Unicode: East meets West

ASCII and its 8-bit cousins are on the way out, and with them the assumption that a character can be represented by a single byte. The new kid on the block is Unicode, similar to but not precisely the same as ISO 10646. Unicode (despite its name) is a set of standards. The most widely implemented is the 16-bit form, called UCS-2. As you might guess, UCS-2 uses two bytes per character, allowing it to encode most characters of most languages. Because most is far from all, there are nascent 32-bit forms, too, but they are neither complete nor in common use.

In the same sense that 7-bit ASCII was extended to 8 bits, Unicode extends the most prevalent 8-bit ASCII, ISO 8859-1, to 16 and 32 bits. The first 256 values remain in Unicode as in ISO 8859-1: 65 is still A, except instead of being 8 bits (0x40), it's 16 bits (0x0040). Unlike the 8-bit extensions, Unicode has a unique 1:1 map of numbers to characters, so no language context or character set name is needed to decode a Unicode string.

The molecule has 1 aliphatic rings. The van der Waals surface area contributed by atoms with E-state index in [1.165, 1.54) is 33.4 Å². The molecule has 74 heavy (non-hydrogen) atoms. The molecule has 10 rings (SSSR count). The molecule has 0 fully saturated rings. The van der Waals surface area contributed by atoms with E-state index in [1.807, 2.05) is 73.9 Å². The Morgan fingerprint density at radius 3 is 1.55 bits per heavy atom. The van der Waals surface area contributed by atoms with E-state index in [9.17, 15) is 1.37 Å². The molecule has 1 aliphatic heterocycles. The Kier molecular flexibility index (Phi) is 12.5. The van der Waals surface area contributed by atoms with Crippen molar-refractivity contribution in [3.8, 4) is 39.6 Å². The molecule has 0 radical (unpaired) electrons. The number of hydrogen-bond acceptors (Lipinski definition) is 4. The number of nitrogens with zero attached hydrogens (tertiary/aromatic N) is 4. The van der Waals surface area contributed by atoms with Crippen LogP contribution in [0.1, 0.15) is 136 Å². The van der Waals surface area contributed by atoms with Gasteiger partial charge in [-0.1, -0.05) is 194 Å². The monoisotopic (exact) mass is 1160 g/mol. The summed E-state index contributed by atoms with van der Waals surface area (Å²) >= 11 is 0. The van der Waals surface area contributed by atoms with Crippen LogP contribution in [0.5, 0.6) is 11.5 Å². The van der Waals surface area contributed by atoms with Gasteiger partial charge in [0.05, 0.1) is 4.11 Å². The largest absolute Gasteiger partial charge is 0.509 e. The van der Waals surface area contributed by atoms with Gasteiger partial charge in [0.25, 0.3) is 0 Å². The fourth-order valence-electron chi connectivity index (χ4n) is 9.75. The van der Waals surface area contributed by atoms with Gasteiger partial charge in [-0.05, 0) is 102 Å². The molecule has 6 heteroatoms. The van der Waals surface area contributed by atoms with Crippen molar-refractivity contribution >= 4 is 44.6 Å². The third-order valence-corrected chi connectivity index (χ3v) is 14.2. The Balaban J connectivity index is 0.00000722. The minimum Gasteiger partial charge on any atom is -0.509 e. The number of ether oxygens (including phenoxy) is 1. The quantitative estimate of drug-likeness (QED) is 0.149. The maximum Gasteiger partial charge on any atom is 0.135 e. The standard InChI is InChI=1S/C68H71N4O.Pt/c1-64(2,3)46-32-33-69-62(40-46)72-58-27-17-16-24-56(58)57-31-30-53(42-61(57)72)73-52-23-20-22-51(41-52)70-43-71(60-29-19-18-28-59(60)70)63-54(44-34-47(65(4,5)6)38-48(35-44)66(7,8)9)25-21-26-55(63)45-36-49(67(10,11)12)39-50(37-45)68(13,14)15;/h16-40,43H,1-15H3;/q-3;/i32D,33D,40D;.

UCS-2 was the initial system employed by Microsoft NT-based systems while recent versions moved to UTF-16. Microsoft database servers store UCS-2/UTF-16 strings in nchar and nvarchar datatypes. Microsoft also designed version 7.0 (and up) of the TDS protocol around UCS-2/UTF-16: all metadata (table names and such) are encoded according to these encoding on the wire.